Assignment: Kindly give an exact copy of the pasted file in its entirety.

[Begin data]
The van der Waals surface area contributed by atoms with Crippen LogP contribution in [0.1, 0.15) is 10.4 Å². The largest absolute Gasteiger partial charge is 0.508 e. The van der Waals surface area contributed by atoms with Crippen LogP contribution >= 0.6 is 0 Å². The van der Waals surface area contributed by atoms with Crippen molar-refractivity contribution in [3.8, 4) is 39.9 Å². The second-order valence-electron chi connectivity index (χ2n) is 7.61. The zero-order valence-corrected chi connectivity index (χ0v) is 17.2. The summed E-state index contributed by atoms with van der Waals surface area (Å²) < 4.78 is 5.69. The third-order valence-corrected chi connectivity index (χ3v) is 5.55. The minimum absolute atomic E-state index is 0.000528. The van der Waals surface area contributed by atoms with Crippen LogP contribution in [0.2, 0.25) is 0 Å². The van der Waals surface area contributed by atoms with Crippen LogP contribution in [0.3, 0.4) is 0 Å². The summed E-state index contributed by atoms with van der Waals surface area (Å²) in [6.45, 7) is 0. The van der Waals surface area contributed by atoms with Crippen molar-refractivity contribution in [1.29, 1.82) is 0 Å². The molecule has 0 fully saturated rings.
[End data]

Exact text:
The van der Waals surface area contributed by atoms with Crippen LogP contribution in [0.1, 0.15) is 10.4 Å². The largest absolute Gasteiger partial charge is 0.508 e. The van der Waals surface area contributed by atoms with Crippen LogP contribution >= 0.6 is 0 Å². The van der Waals surface area contributed by atoms with Crippen molar-refractivity contribution in [3.8, 4) is 39.9 Å². The second-order valence-electron chi connectivity index (χ2n) is 7.61. The zero-order valence-corrected chi connectivity index (χ0v) is 17.2. The summed E-state index contributed by atoms with van der Waals surface area (Å²) < 4.78 is 5.69. The third-order valence-corrected chi connectivity index (χ3v) is 5.55. The minimum absolute atomic E-state index is 0.000528. The van der Waals surface area contributed by atoms with Crippen LogP contribution in [0.2, 0.25) is 0 Å². The van der Waals surface area contributed by atoms with Crippen LogP contribution in [0.3, 0.4) is 0 Å². The summed E-state index contributed by atoms with van der Waals surface area (Å²) in [6.45, 7) is 0. The van der Waals surface area contributed by atoms with Crippen molar-refractivity contribution in [1.29, 1.82) is 0 Å². The molecule has 0 fully saturated rings.